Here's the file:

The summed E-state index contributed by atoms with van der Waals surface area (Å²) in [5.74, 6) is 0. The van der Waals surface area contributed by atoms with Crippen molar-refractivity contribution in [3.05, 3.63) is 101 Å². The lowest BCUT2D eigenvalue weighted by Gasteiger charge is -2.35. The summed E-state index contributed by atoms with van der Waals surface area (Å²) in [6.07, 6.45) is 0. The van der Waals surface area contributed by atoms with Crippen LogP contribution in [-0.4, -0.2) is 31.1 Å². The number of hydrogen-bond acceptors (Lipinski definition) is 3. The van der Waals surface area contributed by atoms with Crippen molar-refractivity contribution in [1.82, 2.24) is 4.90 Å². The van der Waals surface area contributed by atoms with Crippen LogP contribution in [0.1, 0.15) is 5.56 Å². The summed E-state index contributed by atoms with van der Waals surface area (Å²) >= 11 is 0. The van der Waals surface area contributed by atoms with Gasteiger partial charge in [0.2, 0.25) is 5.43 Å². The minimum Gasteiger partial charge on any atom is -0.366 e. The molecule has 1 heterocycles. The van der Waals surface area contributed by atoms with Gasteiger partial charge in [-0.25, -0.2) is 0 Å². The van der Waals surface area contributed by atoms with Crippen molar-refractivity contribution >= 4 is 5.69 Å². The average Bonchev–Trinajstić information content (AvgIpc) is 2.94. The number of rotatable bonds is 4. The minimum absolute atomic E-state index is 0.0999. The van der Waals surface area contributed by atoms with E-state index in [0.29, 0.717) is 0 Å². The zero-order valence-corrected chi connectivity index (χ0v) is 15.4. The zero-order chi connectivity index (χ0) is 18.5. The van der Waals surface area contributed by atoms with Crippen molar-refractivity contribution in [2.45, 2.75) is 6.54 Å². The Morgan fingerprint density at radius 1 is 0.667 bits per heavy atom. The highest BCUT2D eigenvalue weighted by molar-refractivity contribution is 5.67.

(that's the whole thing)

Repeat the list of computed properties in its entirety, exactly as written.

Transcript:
The summed E-state index contributed by atoms with van der Waals surface area (Å²) in [5.74, 6) is 0. The van der Waals surface area contributed by atoms with Crippen molar-refractivity contribution in [3.05, 3.63) is 101 Å². The lowest BCUT2D eigenvalue weighted by Gasteiger charge is -2.35. The summed E-state index contributed by atoms with van der Waals surface area (Å²) in [6.07, 6.45) is 0. The van der Waals surface area contributed by atoms with Crippen LogP contribution in [-0.4, -0.2) is 31.1 Å². The number of hydrogen-bond acceptors (Lipinski definition) is 3. The van der Waals surface area contributed by atoms with Crippen molar-refractivity contribution in [1.82, 2.24) is 4.90 Å². The van der Waals surface area contributed by atoms with Crippen LogP contribution in [0.1, 0.15) is 5.56 Å². The summed E-state index contributed by atoms with van der Waals surface area (Å²) >= 11 is 0. The van der Waals surface area contributed by atoms with Gasteiger partial charge in [0.2, 0.25) is 5.43 Å². The minimum Gasteiger partial charge on any atom is -0.366 e. The molecule has 1 heterocycles. The van der Waals surface area contributed by atoms with Gasteiger partial charge in [-0.25, -0.2) is 0 Å². The van der Waals surface area contributed by atoms with Crippen molar-refractivity contribution >= 4 is 5.69 Å². The average Bonchev–Trinajstić information content (AvgIpc) is 2.94. The number of rotatable bonds is 4. The minimum absolute atomic E-state index is 0.0999. The van der Waals surface area contributed by atoms with E-state index in [0.29, 0.717) is 0 Å². The zero-order valence-corrected chi connectivity index (χ0v) is 15.4. The zero-order chi connectivity index (χ0) is 18.5. The van der Waals surface area contributed by atoms with Crippen molar-refractivity contribution in [2.45, 2.75) is 6.54 Å². The Morgan fingerprint density at radius 1 is 0.667 bits per heavy atom. The highest BCUT2D eigenvalue weighted by molar-refractivity contribution is 5.67.